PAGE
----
From Australia to Eisey & Ebley
Doug & Nitia Stace recently paid a third visit to Gloucestershire, from Sydney, Australia. Their previous visits in 2003 and 2012 were part of a family history research project. The couple were on a quest to link them with Doug’s great, great, great grandparents Joseph & Jane Fox.
Doug’s research had shown that his ‘3 x great grandparents’, Joseph & Jane Fox, had originated in nearby Highworth and moved to Eisey Manor estate as tithe farmers around 1812. Further research also revealed the birth of a son, William Fox, in 1817. The records show that William grew up and worked in the 1840’s as ‘locksman’ at Eisey Lock and that he married Anna Maria Smith, the daughter of the ‘lock master’, William Smith in 1845.
Eisey to Australia — 1848 William & Anna Maria Fox emigrate
On 22nd December 1848 William and Anna Maria Fox, with their two-year old daughter Amelia and a three-month old son Joseph, left Plymouth on the immigrant ship The Tory. They were bound for Australia under the Assisted Immigrants Scheme. The immigration papers confirmed their place of origin as
‘The Lock Cottage, Eisey’. William Fox took up work as a farm assistant on one of the large squatter properties in the New England area of New South Wales. He eventually amassed his own land holding.
From Australia to Eisey & Ebley — The 2018 visit
Doug and Nitia were accompanied by young family members most of whom were direct descendants of William and Jane Fox, the Smiths of Eisey Lock, and their emigrating children, William and Anna Maria Fox. Doug and Nitia felt it fitting to introduce their family members to the work of some of their ancestors, and so chartered CCT’s Trip Boat Perseverance to pass through Ryeford Double Lock.
Jon Pontefract and the Stace Family about to board Perseverance at Ebley Wharf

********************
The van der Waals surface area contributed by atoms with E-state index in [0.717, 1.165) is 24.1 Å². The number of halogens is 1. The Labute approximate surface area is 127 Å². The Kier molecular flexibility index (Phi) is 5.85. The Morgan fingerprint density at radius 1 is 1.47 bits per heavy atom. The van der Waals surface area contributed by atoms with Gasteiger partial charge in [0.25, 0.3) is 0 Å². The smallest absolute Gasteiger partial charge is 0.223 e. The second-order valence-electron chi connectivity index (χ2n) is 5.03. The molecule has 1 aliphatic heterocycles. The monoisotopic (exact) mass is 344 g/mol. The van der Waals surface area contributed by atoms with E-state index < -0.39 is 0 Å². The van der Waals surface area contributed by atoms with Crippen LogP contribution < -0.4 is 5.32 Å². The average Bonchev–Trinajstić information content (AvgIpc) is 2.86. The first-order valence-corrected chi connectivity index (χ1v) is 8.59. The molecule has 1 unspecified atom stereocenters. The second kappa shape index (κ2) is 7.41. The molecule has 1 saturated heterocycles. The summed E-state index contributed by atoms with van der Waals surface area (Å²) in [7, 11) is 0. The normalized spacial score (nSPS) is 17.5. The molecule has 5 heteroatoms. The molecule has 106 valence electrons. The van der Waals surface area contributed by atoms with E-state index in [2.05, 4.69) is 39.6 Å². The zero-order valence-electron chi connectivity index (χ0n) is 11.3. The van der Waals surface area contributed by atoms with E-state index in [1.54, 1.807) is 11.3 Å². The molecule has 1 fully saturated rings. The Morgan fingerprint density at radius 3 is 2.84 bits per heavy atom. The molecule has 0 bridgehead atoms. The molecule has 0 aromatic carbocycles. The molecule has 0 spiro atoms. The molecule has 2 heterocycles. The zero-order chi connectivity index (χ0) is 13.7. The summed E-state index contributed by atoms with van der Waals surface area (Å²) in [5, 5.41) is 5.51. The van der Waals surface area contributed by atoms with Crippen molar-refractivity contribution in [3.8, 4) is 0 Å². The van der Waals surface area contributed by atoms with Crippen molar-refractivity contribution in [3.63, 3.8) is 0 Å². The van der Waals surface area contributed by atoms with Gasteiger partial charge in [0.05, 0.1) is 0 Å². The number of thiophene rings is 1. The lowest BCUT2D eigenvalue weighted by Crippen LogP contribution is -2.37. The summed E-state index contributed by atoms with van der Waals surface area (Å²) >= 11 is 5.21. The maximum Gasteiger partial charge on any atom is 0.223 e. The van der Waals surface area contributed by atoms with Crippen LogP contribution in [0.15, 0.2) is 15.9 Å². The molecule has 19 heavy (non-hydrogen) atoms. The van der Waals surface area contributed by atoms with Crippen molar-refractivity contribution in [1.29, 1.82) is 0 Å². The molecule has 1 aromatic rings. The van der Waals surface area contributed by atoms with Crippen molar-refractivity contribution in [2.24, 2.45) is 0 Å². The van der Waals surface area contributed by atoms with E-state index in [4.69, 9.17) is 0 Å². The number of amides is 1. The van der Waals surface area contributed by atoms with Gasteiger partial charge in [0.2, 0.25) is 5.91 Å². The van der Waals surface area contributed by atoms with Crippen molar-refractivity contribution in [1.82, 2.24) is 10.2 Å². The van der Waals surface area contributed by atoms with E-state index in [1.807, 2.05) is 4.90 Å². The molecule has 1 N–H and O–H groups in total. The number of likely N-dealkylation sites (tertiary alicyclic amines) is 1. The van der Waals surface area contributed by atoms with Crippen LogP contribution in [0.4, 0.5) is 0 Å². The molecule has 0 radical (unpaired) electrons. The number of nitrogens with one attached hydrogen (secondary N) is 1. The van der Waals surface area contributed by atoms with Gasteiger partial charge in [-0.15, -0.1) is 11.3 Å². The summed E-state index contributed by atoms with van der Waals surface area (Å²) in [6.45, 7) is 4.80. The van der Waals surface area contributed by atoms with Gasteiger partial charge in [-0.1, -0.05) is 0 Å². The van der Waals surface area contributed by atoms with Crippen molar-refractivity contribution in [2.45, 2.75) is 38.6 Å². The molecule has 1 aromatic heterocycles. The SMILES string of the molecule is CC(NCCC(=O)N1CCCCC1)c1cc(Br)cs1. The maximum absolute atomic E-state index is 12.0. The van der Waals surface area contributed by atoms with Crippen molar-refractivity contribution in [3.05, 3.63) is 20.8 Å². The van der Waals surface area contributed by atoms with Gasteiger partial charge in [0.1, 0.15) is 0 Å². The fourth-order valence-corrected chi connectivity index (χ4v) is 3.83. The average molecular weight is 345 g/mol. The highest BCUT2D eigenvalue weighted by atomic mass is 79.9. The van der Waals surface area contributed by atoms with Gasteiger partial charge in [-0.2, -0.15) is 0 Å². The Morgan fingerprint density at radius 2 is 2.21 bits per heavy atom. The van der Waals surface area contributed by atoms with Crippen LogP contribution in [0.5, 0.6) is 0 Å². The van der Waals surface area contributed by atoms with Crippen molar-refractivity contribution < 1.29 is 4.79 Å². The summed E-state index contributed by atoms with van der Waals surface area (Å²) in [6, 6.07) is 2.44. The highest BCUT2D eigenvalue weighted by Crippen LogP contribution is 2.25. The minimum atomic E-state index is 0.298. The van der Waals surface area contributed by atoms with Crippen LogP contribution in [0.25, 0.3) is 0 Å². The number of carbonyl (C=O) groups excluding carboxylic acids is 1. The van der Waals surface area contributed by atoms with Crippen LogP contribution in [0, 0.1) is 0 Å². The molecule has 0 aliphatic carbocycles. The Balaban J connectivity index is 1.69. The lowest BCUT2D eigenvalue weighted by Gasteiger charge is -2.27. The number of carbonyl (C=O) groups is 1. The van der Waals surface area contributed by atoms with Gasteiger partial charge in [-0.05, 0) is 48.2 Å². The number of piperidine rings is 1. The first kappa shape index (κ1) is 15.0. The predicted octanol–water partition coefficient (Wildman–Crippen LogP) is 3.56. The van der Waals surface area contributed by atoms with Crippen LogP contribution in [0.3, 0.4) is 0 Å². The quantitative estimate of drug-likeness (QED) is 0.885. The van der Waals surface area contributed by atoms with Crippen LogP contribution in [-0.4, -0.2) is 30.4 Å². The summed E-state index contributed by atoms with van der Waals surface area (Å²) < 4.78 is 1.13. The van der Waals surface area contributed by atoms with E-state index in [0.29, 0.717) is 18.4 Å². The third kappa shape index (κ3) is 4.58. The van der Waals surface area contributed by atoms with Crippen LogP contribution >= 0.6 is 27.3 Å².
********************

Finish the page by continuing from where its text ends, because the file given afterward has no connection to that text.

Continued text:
The Stace Family commence the descent of Ryeford Double Lock
Perseverance crew member Tim Kerry explains lock operation to Will Stace
The cruise into history was followed by a journey to the Eastern end of the Thames and Severn Canal where the family group visited the long derelict Eisey Lock Cottage, and the now semi-restored Eisey Lock between the Eisey Manor farm, and Ruck’s Bridge.
Significant location & substantial donation
It was at this significant location that Doug Stace presented Cotswold Canals Trust Director and Trustee John Allan with a substantial donation.
Doug Stace explains…
“This contribution to the Cotswold Canals Trust is in support of all the excellent work which continues along the Thames & Severn Canal.
“A small part of our family history is tied up in this region, specifically with Eisey, and with Eisey Lock and the Lock-keepers cottage.
“So, we would like to thank and encourage you as work continues at the various Thames & Severn Canal sites. Hopefully, one day the canal will once again come alive between the Thames and Severn. Thank you from the Stace Family of Sydney & Brisbane, Australia… we represent our Fox and Smith family forebears who migrated from Eisey to New South Wales in the late 1840’s.”
John Allan concludes…
“It was an immense pleasure to meet so many descendants of a local lock keeper. We were greatly impressed by their interest and questions.
“Doug’s generous contribution will undoubtedly assist the Trust in its restoration of the Thames & Severn Canal.”